This, of course, caused outrage, not only in the hearts of football fans, but in the entire league. Haynesworth was suspended for five games, the longest suspension ever for an on-field incident.

That was a scary thought when he played for the Titans, (a team Dallas faces once every four years), but now Haynesworth is going to be facing the Dallas Cowboys twice a year as a division rival.

Any fan that cares about his player should be very concerned if that behemoth of a man loses his temper. The harm that can be caused has only the sky for its limit.

As a player, Haynesworth is not even close to the money he has been offered. The Redskins were not only foolish for their own franchise, but now other defensive players will be demanding that kind of frivolous money.

The Redskins are trying to increase their defensive strength while running out the clock with star running back Clinton Portis. The strategy has proven to be effective for many teams, so it is not a surprise.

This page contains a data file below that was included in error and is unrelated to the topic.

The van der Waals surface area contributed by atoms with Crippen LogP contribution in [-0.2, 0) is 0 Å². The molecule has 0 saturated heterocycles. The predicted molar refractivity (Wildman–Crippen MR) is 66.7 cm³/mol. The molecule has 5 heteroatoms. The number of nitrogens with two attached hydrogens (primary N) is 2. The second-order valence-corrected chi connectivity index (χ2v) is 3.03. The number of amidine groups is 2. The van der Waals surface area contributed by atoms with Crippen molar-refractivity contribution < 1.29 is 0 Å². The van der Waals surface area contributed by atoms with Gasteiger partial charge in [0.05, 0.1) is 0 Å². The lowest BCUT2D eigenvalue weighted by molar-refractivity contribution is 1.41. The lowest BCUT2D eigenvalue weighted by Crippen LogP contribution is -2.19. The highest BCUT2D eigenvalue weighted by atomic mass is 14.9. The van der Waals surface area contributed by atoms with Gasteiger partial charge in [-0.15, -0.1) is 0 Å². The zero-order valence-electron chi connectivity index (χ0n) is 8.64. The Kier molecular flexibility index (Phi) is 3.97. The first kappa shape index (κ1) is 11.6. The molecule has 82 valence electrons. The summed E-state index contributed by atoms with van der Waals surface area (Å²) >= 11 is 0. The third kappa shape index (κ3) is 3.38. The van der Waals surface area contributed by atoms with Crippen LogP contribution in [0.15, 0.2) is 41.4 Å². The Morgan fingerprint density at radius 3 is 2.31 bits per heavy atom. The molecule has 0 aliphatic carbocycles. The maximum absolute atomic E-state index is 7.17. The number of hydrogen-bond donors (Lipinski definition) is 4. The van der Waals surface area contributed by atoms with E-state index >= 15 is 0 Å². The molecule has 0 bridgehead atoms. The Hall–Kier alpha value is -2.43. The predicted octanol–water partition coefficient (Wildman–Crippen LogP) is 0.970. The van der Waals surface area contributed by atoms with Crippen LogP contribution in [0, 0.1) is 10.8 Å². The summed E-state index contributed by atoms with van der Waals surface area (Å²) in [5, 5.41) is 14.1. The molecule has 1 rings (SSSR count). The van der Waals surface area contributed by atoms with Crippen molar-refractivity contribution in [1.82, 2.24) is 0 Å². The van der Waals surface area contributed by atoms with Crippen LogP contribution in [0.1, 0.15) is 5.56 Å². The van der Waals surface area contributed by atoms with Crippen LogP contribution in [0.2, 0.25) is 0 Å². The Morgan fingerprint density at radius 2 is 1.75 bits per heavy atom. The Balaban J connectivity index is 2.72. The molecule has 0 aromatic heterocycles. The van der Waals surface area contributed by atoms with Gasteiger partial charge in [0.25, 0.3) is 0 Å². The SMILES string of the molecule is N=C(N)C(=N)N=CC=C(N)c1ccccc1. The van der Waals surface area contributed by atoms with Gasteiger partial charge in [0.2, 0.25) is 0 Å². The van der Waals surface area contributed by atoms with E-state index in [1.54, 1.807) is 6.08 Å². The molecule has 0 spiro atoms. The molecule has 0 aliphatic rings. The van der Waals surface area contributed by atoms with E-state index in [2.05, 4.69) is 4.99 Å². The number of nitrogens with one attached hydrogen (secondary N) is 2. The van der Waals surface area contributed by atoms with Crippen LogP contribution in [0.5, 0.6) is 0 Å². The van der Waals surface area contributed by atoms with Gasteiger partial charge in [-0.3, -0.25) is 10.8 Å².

3. The New York Giants

The Giants are not the same team they were last year, and certainly not the same team they were when they won the Super Bowl.

Later this fall, the Giants are going to be a different team all together, ladies and gentlemen, so lets start with the biggest change of all.

Tom Coughlin was the head coach for the Super Bowl, but I sincerely believe that defensive coordinator Steve Spagnuolo was the difference maker. His blitz schemes and coaching of the defensive line transformed Tom Brady into a piñata.

Steve Spagnuolo has become the head coach for the St. Louis Rams, so the defense, while talented, will not have the man who called the plays.

The Giants have neither of their two veteran receivers. Amani Toomer is 34-years-old and Plaxico Burress had become a problem in the locker room, especially when he shot himself in the leg by accident.